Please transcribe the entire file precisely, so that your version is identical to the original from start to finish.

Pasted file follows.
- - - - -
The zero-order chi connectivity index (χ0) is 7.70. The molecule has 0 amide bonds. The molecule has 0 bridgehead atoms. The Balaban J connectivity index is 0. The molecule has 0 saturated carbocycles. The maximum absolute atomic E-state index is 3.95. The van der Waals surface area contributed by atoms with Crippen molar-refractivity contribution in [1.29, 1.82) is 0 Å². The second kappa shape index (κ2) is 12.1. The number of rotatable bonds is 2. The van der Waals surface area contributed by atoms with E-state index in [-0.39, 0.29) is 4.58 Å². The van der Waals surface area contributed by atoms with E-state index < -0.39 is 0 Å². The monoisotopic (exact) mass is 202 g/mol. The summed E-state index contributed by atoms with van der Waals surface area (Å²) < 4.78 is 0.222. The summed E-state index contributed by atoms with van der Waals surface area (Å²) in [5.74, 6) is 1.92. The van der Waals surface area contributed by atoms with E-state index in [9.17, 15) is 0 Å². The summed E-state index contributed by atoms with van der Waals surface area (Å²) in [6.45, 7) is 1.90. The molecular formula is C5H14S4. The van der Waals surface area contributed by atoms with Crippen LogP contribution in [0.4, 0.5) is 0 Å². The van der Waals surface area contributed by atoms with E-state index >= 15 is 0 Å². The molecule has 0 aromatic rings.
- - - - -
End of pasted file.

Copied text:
The zero-order chi connectivity index (χ0) is 7.70. The molecule has 0 amide bonds. The molecule has 0 bridgehead atoms. The Balaban J connectivity index is 0. The molecule has 0 saturated carbocycles. The maximum absolute atomic E-state index is 3.95. The van der Waals surface area contributed by atoms with Crippen molar-refractivity contribution in [1.29, 1.82) is 0 Å². The second kappa shape index (κ2) is 12.1. The number of rotatable bonds is 2. The van der Waals surface area contributed by atoms with E-state index in [-0.39, 0.29) is 4.58 Å². The van der Waals surface area contributed by atoms with E-state index < -0.39 is 0 Å². The monoisotopic (exact) mass is 202 g/mol. The summed E-state index contributed by atoms with van der Waals surface area (Å²) < 4.78 is 0.222. The summed E-state index contributed by atoms with van der Waals surface area (Å²) in [5.74, 6) is 1.92. The van der Waals surface area contributed by atoms with E-state index in [9.17, 15) is 0 Å². The summed E-state index contributed by atoms with van der Waals surface area (Å²) in [6.45, 7) is 1.90. The molecular formula is C5H14S4. The van der Waals surface area contributed by atoms with Crippen LogP contribution in [0.4, 0.5) is 0 Å². The van der Waals surface area contributed by atoms with E-state index >= 15 is 0 Å². The molecule has 0 aromatic rings.